Occasionally, someone will ask that the locks they use in their institution, organisation etc have 'mastered' locks.
This means that although all the individual locks have individual keys, there's also a 'Master' key, which will open them all.
A good example would be in a Gymnasium locker room.
The idea being should someone lose their key, the staff can still give them access to their locker, so they're not leaving the swimming pool in the nude!
To make this work, the locks have 3 pins rather than the usual 2.
The 'actual' key works by aligning the first split in this set, the master key aligns the second split.
However, with 3 pins and 2 splits, the possible combinations are a lot less, and so security is slightly compromised.
Especially since 'Mastered' locks tend to use very predictable and common pinning patterns.
Over the years, lots of these predictable and common pinnings have been recorded, and those patterns are what our master keys are based on.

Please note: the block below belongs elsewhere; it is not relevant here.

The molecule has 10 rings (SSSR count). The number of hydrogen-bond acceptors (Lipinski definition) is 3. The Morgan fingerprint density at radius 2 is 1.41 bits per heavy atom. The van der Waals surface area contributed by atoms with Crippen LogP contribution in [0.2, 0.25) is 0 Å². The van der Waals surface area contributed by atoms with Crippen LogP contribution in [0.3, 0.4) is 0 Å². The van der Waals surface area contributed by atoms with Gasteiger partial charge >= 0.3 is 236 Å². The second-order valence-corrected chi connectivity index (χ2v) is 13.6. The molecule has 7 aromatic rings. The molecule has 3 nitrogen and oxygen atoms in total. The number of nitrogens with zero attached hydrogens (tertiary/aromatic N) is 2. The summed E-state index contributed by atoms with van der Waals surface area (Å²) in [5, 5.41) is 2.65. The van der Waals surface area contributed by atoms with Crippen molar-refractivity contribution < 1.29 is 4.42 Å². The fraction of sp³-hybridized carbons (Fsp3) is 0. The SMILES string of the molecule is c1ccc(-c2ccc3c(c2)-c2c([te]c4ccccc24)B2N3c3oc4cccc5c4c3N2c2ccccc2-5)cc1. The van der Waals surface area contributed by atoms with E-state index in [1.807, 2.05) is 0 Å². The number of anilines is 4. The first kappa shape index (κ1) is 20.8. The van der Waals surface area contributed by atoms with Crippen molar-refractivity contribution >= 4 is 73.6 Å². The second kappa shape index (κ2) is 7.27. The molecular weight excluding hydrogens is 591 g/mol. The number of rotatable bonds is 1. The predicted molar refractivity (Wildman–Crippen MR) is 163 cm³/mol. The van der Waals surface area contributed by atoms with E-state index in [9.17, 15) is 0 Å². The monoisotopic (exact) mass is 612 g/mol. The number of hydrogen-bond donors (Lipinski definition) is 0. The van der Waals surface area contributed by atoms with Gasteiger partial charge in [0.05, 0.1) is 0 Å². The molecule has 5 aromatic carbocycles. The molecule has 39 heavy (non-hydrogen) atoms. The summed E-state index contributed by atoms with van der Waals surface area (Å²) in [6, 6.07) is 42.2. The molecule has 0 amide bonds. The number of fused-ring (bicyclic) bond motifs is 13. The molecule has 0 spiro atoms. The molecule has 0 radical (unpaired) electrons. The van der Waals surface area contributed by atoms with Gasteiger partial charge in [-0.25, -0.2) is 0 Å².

Making them very effective 'try-out' keys when working in the field.
The other Master Keys such as our Fire Brigade keys work because the fire service has maintained the same pinnings to mean different forces up and down the country can ensure access to the fire service locks.
The FB key set includes:
1 x FB1 mortice and rim key
1 x FB2 mortice and rim key,
1 x FB4 Slam lock key,
1 x FB1 padlock key,
1 x FB11 padlock key and
1 x FB14 padlock key.
Many fire brigade services, councils and other emergency services use FB keys.
Radar disabled toilet keys are suitable for disabled toilet door locks. The National Key Scheme (NKS) offers disabled people independent access to locked public toilets around the country.Toilets fitted with Disabled National Key Scheme (NKS) locks can now be found in shopping centers, pubs, caf?s, department stores, bus and train stations and many other locations in most parts of the country.